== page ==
Duffus Castle, an interesting old ruinous medieval stronghold with a tower on a large motte and the remains of other building, held by the Sutherland family and near Elgin in Moray in northern Scotland.
Moray: About 3 miles north-west of Elgin, on minor roads east of B9012 or west of B9135, 1.5 miles east of Duffus, south of Lossiemouth Airfield, at Old Duffus, at Duffus Castle.
HES NJ 189672 OS: 28 IV30 5RH
OPEN: Access at all reasonable times – short walk. St Peter’s Church is also in the care of HES and open to the public.
Tel: 01667 460232 Web: www.historicenvironment.scot
One of the best examples of a 12th-century motte and bailey castle in Scotland, Duffus Castle consists of an extensive outer bailey with a wet moat, a walled and ditched inner bailey, and a large motte. On the motte was built a square 14th-century stone shell-keep of two storeys. There were ranges of buildings in the outer bailey, which were occupied as the main residence of the castle. The motte was not strong enough to support the keep and part has collapsed down the slope. The castle was surrounded by the now drained Loch of Spynie.
‘Duffous Cast.’ is shown as a large tower with outbuildings or a courtyard on Pont’s map of Moray and Nairn.
The original castle was built by Freskin, Lord of Strathbrock, a Fleming who also held property in West Lothian and elsewhere, from whom both the Murrays and the Sutherlands were descended. David I stayed here while supervising the construction of nearby Kinloss Abbey.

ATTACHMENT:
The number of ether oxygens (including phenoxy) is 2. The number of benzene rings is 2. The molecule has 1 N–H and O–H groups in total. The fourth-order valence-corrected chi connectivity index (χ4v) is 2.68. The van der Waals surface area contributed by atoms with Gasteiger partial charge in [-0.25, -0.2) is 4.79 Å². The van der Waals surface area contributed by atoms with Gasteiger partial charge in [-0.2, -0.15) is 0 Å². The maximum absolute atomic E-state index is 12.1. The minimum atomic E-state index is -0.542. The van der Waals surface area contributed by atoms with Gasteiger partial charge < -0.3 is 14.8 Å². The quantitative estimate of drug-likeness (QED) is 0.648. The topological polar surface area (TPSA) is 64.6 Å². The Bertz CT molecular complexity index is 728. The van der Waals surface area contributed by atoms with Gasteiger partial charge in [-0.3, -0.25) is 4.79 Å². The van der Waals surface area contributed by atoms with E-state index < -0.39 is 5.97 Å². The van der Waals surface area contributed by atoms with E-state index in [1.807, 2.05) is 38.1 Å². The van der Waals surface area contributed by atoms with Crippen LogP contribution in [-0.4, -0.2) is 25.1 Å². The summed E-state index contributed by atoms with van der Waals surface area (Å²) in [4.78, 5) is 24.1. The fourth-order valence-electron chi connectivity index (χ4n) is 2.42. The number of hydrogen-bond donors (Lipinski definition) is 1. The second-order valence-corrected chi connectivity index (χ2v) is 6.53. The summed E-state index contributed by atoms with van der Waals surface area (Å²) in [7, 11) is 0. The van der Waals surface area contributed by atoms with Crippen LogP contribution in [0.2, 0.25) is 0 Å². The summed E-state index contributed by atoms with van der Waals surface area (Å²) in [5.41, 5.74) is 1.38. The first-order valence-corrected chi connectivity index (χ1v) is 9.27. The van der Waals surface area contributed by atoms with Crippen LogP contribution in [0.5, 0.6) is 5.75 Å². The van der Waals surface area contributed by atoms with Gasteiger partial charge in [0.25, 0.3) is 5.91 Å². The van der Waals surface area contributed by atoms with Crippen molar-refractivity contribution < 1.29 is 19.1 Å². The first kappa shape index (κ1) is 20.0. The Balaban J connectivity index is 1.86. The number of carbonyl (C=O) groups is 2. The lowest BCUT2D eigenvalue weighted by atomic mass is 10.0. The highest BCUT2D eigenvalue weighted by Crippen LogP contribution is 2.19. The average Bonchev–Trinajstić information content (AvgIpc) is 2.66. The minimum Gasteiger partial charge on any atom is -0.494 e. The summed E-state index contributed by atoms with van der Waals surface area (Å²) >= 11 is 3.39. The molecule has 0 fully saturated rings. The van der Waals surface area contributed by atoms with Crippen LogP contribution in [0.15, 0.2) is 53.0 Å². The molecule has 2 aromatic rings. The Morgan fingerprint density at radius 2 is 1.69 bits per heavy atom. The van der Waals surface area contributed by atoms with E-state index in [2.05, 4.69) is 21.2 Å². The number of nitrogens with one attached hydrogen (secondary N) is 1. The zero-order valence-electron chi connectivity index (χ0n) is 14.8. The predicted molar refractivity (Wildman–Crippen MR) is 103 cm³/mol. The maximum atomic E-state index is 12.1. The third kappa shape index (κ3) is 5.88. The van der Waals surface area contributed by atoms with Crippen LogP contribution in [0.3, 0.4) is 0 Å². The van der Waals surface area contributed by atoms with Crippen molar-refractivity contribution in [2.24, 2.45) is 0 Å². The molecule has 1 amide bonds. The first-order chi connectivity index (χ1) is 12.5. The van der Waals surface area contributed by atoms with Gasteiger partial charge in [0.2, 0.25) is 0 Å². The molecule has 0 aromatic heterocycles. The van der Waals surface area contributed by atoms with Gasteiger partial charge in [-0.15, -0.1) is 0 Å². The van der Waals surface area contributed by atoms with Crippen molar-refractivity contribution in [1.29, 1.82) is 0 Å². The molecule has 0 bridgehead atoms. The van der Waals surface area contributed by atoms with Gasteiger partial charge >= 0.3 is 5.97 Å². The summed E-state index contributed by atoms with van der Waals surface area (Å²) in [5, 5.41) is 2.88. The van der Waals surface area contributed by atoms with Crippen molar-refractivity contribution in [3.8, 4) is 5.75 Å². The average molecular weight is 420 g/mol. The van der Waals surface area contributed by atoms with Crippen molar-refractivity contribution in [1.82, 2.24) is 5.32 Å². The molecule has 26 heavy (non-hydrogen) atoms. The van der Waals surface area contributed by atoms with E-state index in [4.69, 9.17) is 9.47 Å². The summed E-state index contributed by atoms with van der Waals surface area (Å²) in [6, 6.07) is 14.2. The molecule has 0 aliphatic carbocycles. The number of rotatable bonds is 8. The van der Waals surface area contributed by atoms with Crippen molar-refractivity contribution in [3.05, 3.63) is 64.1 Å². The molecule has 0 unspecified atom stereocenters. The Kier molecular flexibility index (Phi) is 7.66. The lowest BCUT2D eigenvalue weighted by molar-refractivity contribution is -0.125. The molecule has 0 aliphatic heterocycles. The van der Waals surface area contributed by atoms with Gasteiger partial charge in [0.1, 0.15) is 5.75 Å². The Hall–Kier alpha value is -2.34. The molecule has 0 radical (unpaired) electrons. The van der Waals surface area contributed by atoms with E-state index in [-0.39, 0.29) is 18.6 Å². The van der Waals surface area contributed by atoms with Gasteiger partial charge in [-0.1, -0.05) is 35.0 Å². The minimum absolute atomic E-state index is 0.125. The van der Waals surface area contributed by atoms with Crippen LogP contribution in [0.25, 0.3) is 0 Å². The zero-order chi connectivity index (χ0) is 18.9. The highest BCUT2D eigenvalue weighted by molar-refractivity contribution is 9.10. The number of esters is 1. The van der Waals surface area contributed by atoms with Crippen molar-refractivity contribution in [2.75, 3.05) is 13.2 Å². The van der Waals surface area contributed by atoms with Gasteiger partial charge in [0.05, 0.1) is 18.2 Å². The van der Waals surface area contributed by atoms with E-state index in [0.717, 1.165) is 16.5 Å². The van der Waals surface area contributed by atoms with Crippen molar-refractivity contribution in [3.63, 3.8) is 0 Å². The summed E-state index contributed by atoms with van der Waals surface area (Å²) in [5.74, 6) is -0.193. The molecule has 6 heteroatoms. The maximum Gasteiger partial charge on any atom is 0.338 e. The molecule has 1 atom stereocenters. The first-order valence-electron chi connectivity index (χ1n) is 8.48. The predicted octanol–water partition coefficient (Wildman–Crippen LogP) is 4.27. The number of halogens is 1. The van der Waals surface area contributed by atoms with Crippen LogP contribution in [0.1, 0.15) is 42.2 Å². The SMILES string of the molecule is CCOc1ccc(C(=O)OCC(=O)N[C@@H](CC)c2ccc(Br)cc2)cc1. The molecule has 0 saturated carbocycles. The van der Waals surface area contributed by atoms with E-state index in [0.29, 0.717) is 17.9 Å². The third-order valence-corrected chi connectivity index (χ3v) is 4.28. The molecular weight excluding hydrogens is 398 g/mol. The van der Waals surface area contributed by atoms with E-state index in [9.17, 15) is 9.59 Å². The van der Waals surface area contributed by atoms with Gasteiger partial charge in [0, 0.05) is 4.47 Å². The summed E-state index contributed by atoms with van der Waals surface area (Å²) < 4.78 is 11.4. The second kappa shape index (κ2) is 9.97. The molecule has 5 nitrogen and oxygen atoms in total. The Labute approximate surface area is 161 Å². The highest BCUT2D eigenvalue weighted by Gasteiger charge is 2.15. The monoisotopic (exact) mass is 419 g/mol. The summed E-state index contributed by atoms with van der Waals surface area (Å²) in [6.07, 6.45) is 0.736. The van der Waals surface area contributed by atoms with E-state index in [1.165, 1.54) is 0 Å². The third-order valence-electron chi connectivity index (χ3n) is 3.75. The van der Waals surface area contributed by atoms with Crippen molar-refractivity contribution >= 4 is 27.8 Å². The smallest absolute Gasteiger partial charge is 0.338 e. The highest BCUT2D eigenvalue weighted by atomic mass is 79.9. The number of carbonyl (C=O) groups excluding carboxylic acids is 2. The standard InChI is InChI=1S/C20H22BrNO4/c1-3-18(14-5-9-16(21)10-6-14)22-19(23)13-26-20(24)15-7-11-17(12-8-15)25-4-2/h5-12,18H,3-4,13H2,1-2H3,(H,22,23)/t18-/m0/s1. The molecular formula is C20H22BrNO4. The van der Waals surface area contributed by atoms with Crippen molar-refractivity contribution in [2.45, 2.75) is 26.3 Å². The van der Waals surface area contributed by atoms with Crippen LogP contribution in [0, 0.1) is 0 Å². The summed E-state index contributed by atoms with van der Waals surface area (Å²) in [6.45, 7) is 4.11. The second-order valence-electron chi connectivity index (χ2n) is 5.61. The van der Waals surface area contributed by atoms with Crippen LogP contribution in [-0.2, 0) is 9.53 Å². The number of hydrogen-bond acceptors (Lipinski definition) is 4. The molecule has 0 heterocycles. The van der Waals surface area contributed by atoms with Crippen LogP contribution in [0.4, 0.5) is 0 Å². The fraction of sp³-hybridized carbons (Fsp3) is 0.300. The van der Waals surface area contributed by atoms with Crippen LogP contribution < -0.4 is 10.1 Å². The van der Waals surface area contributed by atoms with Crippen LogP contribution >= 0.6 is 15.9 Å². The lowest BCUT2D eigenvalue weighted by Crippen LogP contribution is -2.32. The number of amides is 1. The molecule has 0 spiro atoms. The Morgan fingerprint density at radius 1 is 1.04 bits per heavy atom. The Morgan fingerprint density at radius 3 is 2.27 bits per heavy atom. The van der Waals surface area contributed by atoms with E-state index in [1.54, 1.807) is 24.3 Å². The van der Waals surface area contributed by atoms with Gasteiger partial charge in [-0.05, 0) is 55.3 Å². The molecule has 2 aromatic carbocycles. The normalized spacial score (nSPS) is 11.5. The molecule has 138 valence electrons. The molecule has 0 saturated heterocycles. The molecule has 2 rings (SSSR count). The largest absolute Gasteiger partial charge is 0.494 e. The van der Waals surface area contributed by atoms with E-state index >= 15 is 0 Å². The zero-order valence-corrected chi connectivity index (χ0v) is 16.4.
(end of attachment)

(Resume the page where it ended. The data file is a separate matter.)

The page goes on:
The castle was destroyed by the Scots in 1297, but was rebuilt in stone bySir Reginal Cheyne, lord of Inverugie, in the late 13th or early 14th century. The property passed by marriage to the Sutherland Lord Duffus in 1350, and the family held the property until 1843. The tower began to slip down the motte at a relatively early date, and a new residence was built to the north of the bailey.
The castle was sacked in 1452 by the Douglas Earl of Moray, and then in 1645 by Royalists. John Graham of Claverhouse, ‘Bonnie Dundee’ stayed here in 1689 as a guest of James Sutherland, Lord Duffus, before going on to lead the victorious Jacobite force at the Battle of Killiecrankie, although Claverhouse was slain during the fighting.
The castle was abandoned for nearby Duffus House [NJ 176685] at the end of the 17th century, although this mansion of three storeys and an attic was altered in 1840. This was later held by the Dunbars of Thunderton, and the house is now a boarding house for Gordonstoun School.
Some stories have the castle being haunted, and there is an account from 1996 when a young visitor to the castle reputedly saw the friendly apparition of a red-haired woman.
The Sutherlands of Duffus have a burial aisle at St Peter’s Church [NJ 175688] at (Old) Duffus. This is also in the care of HES and open to the public, and is set in an idyllic wooded location. The ruinous church stands in an old burial ground with a rare medieval market cross and many interesting memorials.